I was a bit taken aback by the tepid to cool reviews I've been seeing for this one. Not that my own review is all that glowing, I realize, but while Talon probably won't rank among my favorite Young Adult novels read this year, I had a lot of fun with it. By all means not a bad book. Surprisingly, most of the disappointment appears to be from fans of Julie Kagawa's other series. I've never read anything else by her though, so there's really nothing for me to compare this to. But let's move on to what the book is about. Talon is about dragons...but also not really. If you're looking for a novel featuring these magnificent creatures in all their winged and scaly fire-breathing glory, you're not going to find much of that here. What you have instead is a small group of dragonkind who spend most of their time in human form, hoping to infiltrate our society and one day take over the world again. A secret faction of dragon slayers called the Order of St. George is determined not to let that happen, and their members continue to hunt dragons like they have for time immemorial. The book begins as two young dragon siblings, Ember and Dante Hill travel to California in their human forms to begin training for their future positions to serve their home base of Talon. Ember is fascinated with humankind, and wants nothing more than to enjoy the summer living out the full teenager experience - beaches, arcades, ice cream parlors, the whole shebang. Her brother Dante on the other hand is a lot more disciplined, and does not like it one bit when a rogue dragon shows up in their territory, distracting Ember from her training. Meanwhile, St. George has received the rumors of new dragon recruits in the area, and the young soldier Garret Xavier Sebastian and his partner are tasked to hunt these Talon agents down and kill them. Encouraged to mingle and blend in with other teenagers, Ember and Dante spend most of this book as humans. But unlike other books with shape-shifting dragons (like Rachel Hartman's Seraphina for example, which I thought did a really good job developing the culture and world of the draconic characters), it's difficult to think of the dragons here as anything but human. This is what I meant when I cautioned not to think of Talon too much as a "dragon" book. Despite a few scenes of Ember thinking as a dragon and being a dragon - and they are quite few and far between - the author often seems to put her human persona before her draconic one. Plus, the setting is modern and urban. Ember's life revolves around surfing, parties, friends and boys. Very little is known about the dragon home of Talon and Kagawa doesn't really get into it. For those craving a bit more fantasy and world building, I can see how that could cause some frustration. As such, this ends up being your rather typical contemporary young adult novel with a light fantasy twist, complete with love triangle and just a dash of forbidden love. Despite being exactly what I expected, it was undeniably entertaining. After reading this, however, I admit to being skeptical of Kagawa's writing. It's obvious that she can spin a good yarn, but there were some plot elements that were so illogical and downright silly, it can be difficult to take these characters seriously. First of all, if you can take any form and you're trying to covertly infiltrate and gain influence in human society, I would not do it as a teenager. Good luck gathering any useful information to bring back to your overlords, unless they're interested in how your airheaded friend thinks so-and-so is so totally gorgeous and has nice abs. Talon is also so bad at this undercover secret agent stuff, I'm not surprised St. George managed to narrow their search down to Ember and Dante and their group of beach bum friends in like all of two seconds. You're a dragon spy, and you're seriously going to stick with Ember for your name? You might as well paint a target on your back and wear a big sign that says "I'M THE DRAGON!" and hang it around your neck. The Order of St. George doesn't seem that much more competent either. At one point, Garret admits to his partner that he is getting too close to Ember and recommends stepping back from the mission. Instead of allowing Garret to do so, what does his partner do but tell him to take advantage of this new development to go even deeper into the case. Um, no! As soon as one of your soldiers gets emotionally involved and becomes compromised like that, you pull them the hell out. A lot of the problems that St. George experience near the end, they brought most of them on themselves. These little moments aside, not much else detracted from the experience. Yes, the story is pretty standard but ended up being more interesting than the description made it sound, and it held my attention to the end, which isn't something I can say for a lot of YA. The next book, predictably called Rogue, looks like it will delve deeper into the both the secret Order of St. George and the dragon organization Talon, so hopefully readers get the world building we want there.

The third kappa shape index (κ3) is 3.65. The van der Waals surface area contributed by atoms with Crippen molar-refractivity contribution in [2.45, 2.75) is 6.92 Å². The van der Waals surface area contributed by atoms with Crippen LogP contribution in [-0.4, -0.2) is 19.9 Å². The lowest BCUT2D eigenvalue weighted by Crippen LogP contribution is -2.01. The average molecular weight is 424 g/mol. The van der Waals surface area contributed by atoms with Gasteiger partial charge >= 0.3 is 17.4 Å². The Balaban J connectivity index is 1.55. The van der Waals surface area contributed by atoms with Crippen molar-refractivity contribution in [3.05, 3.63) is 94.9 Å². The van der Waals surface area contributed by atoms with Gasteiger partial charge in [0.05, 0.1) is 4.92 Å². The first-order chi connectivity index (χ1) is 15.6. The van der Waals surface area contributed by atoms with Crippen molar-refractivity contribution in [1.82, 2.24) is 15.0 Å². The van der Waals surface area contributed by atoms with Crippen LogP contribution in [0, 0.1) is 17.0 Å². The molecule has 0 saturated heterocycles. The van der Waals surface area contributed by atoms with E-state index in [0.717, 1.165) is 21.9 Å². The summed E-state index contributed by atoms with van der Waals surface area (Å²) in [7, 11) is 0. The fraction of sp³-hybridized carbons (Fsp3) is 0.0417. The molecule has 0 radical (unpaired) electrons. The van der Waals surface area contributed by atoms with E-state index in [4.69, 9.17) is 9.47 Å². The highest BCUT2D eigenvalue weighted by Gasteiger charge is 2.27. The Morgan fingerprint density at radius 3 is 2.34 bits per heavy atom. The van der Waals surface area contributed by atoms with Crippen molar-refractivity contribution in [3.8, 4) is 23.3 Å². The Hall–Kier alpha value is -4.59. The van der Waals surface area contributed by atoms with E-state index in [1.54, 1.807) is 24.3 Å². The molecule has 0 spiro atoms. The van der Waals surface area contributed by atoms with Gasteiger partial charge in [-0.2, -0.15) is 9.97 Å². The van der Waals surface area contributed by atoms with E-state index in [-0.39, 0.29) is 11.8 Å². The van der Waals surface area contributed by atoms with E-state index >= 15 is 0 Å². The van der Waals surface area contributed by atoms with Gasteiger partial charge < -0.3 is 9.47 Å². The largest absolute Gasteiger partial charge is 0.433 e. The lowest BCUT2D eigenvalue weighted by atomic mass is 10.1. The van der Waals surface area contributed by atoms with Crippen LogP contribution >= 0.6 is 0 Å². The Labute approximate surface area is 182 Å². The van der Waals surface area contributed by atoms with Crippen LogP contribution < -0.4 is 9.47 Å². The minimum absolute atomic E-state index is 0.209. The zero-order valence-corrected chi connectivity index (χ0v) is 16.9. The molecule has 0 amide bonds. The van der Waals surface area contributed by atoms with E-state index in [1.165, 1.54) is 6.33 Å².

Most helpful negative review